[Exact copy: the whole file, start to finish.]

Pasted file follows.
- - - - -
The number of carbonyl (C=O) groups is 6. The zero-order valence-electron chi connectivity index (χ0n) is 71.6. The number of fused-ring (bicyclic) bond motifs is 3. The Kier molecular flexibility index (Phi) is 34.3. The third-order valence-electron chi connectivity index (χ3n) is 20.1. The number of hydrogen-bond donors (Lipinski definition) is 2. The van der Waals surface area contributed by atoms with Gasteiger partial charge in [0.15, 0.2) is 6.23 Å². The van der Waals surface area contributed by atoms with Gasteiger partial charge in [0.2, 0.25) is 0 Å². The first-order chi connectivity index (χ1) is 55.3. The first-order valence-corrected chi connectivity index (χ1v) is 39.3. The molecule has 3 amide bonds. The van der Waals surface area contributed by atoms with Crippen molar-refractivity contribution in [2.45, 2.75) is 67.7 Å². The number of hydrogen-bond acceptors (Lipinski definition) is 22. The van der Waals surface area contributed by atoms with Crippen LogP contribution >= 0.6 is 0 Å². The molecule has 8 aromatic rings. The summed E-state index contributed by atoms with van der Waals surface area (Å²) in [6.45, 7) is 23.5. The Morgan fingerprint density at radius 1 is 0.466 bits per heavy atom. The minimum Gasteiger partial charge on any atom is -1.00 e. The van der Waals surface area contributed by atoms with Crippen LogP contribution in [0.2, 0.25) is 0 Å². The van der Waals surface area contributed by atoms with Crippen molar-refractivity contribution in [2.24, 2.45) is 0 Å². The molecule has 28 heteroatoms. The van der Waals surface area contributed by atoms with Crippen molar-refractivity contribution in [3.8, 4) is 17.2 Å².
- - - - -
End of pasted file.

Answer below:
The number of carbonyl (C=O) groups is 6. The zero-order valence-electron chi connectivity index (χ0n) is 71.6. The number of fused-ring (bicyclic) bond motifs is 3. The Kier molecular flexibility index (Phi) is 34.3. The third-order valence-electron chi connectivity index (χ3n) is 20.1. The number of hydrogen-bond donors (Lipinski definition) is 2. The van der Waals surface area contributed by atoms with Gasteiger partial charge in [0.15, 0.2) is 6.23 Å². The van der Waals surface area contributed by atoms with Gasteiger partial charge in [0.2, 0.25) is 0 Å². The first-order chi connectivity index (χ1) is 55.3. The first-order valence-corrected chi connectivity index (χ1v) is 39.3. The molecule has 3 amide bonds. The van der Waals surface area contributed by atoms with Crippen molar-refractivity contribution in [2.45, 2.75) is 67.7 Å². The number of hydrogen-bond acceptors (Lipinski definition) is 22. The van der Waals surface area contributed by atoms with Crippen LogP contribution >= 0.6 is 0 Å². The molecule has 8 aromatic rings. The summed E-state index contributed by atoms with van der Waals surface area (Å²) in [6.45, 7) is 23.5. The Morgan fingerprint density at radius 1 is 0.466 bits per heavy atom. The minimum Gasteiger partial charge on any atom is -1.00 e. The van der Waals surface area contributed by atoms with Crippen LogP contribution in [0.2, 0.25) is 0 Å². The van der Waals surface area contributed by atoms with Crippen molar-refractivity contribution in [2.24, 2.45) is 0 Å². The molecule has 28 heteroatoms. The van der Waals surface area contributed by atoms with Crippen molar-refractivity contribution in [3.8, 4) is 17.2 Å².